Digital Artist Giuseppe Randazzo Creates Elaborate Arrays of 3D-Printed Stones

Stone Field 00 / exp00 – simple attractor exponential field. Digital rendering.

Stone Field 05 / three attractors field. Digital rendering.

Stone Field 04 / field based on vert dist from horizontal axis. Digital rendering.

StoneFields 02 / polar 2d Perlin field. 3D-printed sculpture.

Stone Field 00 / exp00 – simple attractor exponential field. 3D-printed sculpture.

Stone Field 07 /simple 1d linear polar field. 3D-printed sculpture.

Stone Field 07 /simple 1d linear polar field. 3D-printed sculpture, detail.

Back in 2009, Italian designer Giuseppe Randazzo of Novastructura released a series of generative digital “sculptures” that depicted carefully organized pebbles and rocks on a flat plane. Titled Stone Fields, the works were inspired in part by similar land art pieces by English sculptor Richard Long. As the images spread around the web (pre-dating this publication entirely) many people were somewhat disheartened to learn the images were created with software instead of tweezers, a testament to Randazzo’s C++ programming skills used to create a custom application that rendered 3D files based on a number of parameters.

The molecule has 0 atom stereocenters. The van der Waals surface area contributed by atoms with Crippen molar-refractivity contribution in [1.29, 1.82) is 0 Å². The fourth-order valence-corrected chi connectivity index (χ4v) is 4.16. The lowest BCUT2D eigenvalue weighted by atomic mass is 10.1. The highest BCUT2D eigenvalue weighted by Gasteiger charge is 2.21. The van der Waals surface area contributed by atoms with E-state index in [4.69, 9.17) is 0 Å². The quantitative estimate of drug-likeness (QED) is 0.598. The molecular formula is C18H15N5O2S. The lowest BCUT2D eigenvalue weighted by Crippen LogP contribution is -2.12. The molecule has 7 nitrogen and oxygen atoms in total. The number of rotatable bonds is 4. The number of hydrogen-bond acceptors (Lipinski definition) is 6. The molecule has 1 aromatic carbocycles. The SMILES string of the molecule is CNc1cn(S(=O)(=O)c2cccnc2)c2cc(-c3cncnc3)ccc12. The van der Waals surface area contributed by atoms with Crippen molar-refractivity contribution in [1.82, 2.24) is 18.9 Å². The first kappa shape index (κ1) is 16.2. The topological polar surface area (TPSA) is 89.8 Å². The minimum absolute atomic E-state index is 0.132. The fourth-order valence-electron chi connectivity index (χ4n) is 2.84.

Fast forward to 2014, and technology has finally caught up with Randazzo’s original vision. The designer recently teamed up with Shapeways to create physical prototypes of the Stone Fields project. He shares about the process:

Starting from 2009 project “Stone Fields”, some 3dmodels were produced from the original meshes. The conversion was rather difficult, the initial models weren’t created with 3dprinting in mind. The handling of millions of triangles and the check for errors required a complex process. Each model is 25cm x 25cm wide and was produced by Shapeways in polyamide (white strong & flexible). Subsequently they were painted with airbrush. […] The minute details of the original meshes were by far too tiny to be printed, however despite the small scale, these prototypes give an idea of the complexity of the gradients of artificial stones.

Watch the video above to see the sculptures up close, and you can see a few more photos over on Randazzo’s project site. If you liked this, also check out Lee Griggs.

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